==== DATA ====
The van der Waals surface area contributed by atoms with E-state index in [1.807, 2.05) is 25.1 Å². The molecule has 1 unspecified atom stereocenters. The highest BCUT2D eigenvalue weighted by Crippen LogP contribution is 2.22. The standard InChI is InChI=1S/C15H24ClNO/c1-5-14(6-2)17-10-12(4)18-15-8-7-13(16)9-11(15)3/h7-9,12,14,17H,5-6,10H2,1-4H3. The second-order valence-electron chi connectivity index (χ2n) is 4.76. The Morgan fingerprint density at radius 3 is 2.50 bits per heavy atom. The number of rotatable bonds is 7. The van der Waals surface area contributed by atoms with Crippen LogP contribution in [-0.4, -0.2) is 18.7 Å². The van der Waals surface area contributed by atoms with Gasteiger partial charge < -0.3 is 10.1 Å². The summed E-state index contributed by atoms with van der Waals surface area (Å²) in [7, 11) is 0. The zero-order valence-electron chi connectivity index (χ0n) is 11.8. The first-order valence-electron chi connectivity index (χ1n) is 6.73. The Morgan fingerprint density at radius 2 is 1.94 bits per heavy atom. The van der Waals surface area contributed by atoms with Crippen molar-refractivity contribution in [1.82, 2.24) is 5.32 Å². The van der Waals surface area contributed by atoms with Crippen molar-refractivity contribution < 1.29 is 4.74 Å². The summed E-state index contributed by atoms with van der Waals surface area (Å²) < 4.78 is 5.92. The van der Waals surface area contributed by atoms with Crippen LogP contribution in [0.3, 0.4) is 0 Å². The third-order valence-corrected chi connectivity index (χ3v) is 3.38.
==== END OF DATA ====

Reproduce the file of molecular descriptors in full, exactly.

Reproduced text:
The van der Waals surface area contributed by atoms with E-state index in [1.807, 2.05) is 25.1 Å². The molecule has 1 unspecified atom stereocenters. The highest BCUT2D eigenvalue weighted by Crippen LogP contribution is 2.22. The standard InChI is InChI=1S/C15H24ClNO/c1-5-14(6-2)17-10-12(4)18-15-8-7-13(16)9-11(15)3/h7-9,12,14,17H,5-6,10H2,1-4H3. The second-order valence-electron chi connectivity index (χ2n) is 4.76. The Morgan fingerprint density at radius 3 is 2.50 bits per heavy atom. The number of rotatable bonds is 7. The van der Waals surface area contributed by atoms with Crippen LogP contribution in [-0.4, -0.2) is 18.7 Å². The van der Waals surface area contributed by atoms with Gasteiger partial charge < -0.3 is 10.1 Å². The summed E-state index contributed by atoms with van der Waals surface area (Å²) in [7, 11) is 0. The zero-order valence-electron chi connectivity index (χ0n) is 11.8. The first-order valence-electron chi connectivity index (χ1n) is 6.73. The Morgan fingerprint density at radius 2 is 1.94 bits per heavy atom. The van der Waals surface area contributed by atoms with Crippen molar-refractivity contribution in [1.82, 2.24) is 5.32 Å². The van der Waals surface area contributed by atoms with Crippen molar-refractivity contribution < 1.29 is 4.74 Å². The summed E-state index contributed by atoms with van der Waals surface area (Å²) < 4.78 is 5.92. The van der Waals surface area contributed by atoms with Crippen LogP contribution in [0.3, 0.4) is 0 Å². The third-order valence-corrected chi connectivity index (χ3v) is 3.38.